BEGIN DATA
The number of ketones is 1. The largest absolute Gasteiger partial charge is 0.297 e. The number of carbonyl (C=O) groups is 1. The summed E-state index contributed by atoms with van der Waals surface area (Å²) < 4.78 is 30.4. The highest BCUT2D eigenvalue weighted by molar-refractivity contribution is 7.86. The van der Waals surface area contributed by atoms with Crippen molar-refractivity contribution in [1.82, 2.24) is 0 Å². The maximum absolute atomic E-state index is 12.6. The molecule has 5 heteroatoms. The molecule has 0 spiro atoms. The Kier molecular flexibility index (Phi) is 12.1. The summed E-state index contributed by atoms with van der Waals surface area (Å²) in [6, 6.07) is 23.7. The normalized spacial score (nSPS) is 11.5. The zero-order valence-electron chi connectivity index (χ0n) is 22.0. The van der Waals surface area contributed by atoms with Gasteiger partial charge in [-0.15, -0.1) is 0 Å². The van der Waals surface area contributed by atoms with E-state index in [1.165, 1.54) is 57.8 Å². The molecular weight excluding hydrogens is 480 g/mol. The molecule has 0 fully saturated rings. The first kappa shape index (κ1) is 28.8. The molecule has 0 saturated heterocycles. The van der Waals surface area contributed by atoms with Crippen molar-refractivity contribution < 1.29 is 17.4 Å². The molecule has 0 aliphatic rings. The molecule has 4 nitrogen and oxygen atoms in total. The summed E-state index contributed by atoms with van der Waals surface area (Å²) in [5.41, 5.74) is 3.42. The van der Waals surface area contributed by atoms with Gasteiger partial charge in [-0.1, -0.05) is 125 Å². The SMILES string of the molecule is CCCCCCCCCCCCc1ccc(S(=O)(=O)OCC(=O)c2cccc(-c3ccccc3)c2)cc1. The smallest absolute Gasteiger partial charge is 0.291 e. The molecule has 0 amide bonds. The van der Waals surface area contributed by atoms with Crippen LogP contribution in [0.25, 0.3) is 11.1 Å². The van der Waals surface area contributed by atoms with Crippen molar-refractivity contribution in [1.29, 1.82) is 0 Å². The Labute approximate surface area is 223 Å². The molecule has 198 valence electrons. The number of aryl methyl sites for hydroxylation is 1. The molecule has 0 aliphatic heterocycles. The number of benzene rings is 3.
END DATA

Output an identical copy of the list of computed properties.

The number of ketones is 1. The largest absolute Gasteiger partial charge is 0.297 e. The number of carbonyl (C=O) groups is 1. The summed E-state index contributed by atoms with van der Waals surface area (Å²) < 4.78 is 30.4. The highest BCUT2D eigenvalue weighted by molar-refractivity contribution is 7.86. The van der Waals surface area contributed by atoms with Crippen molar-refractivity contribution in [1.82, 2.24) is 0 Å². The maximum absolute atomic E-state index is 12.6. The molecule has 5 heteroatoms. The molecule has 0 spiro atoms. The Kier molecular flexibility index (Phi) is 12.1. The summed E-state index contributed by atoms with van der Waals surface area (Å²) in [6, 6.07) is 23.7. The normalized spacial score (nSPS) is 11.5. The zero-order valence-electron chi connectivity index (χ0n) is 22.0. The van der Waals surface area contributed by atoms with Gasteiger partial charge in [-0.15, -0.1) is 0 Å². The van der Waals surface area contributed by atoms with E-state index in [1.165, 1.54) is 57.8 Å². The molecular weight excluding hydrogens is 480 g/mol. The molecule has 0 fully saturated rings. The first kappa shape index (κ1) is 28.8. The molecule has 0 saturated heterocycles. The van der Waals surface area contributed by atoms with Crippen molar-refractivity contribution < 1.29 is 17.4 Å². The molecule has 0 aliphatic rings. The molecule has 4 nitrogen and oxygen atoms in total. The summed E-state index contributed by atoms with van der Waals surface area (Å²) in [5.41, 5.74) is 3.42. The van der Waals surface area contributed by atoms with Gasteiger partial charge in [-0.1, -0.05) is 125 Å². The SMILES string of the molecule is CCCCCCCCCCCCc1ccc(S(=O)(=O)OCC(=O)c2cccc(-c3ccccc3)c2)cc1. The smallest absolute Gasteiger partial charge is 0.291 e. The molecule has 0 amide bonds. The van der Waals surface area contributed by atoms with Crippen LogP contribution in [0.25, 0.3) is 11.1 Å². The van der Waals surface area contributed by atoms with Crippen molar-refractivity contribution in [1.29, 1.82) is 0 Å². The Labute approximate surface area is 223 Å². The molecule has 198 valence electrons. The number of aryl methyl sites for hydroxylation is 1. The molecule has 0 aliphatic heterocycles. The number of benzene rings is 3.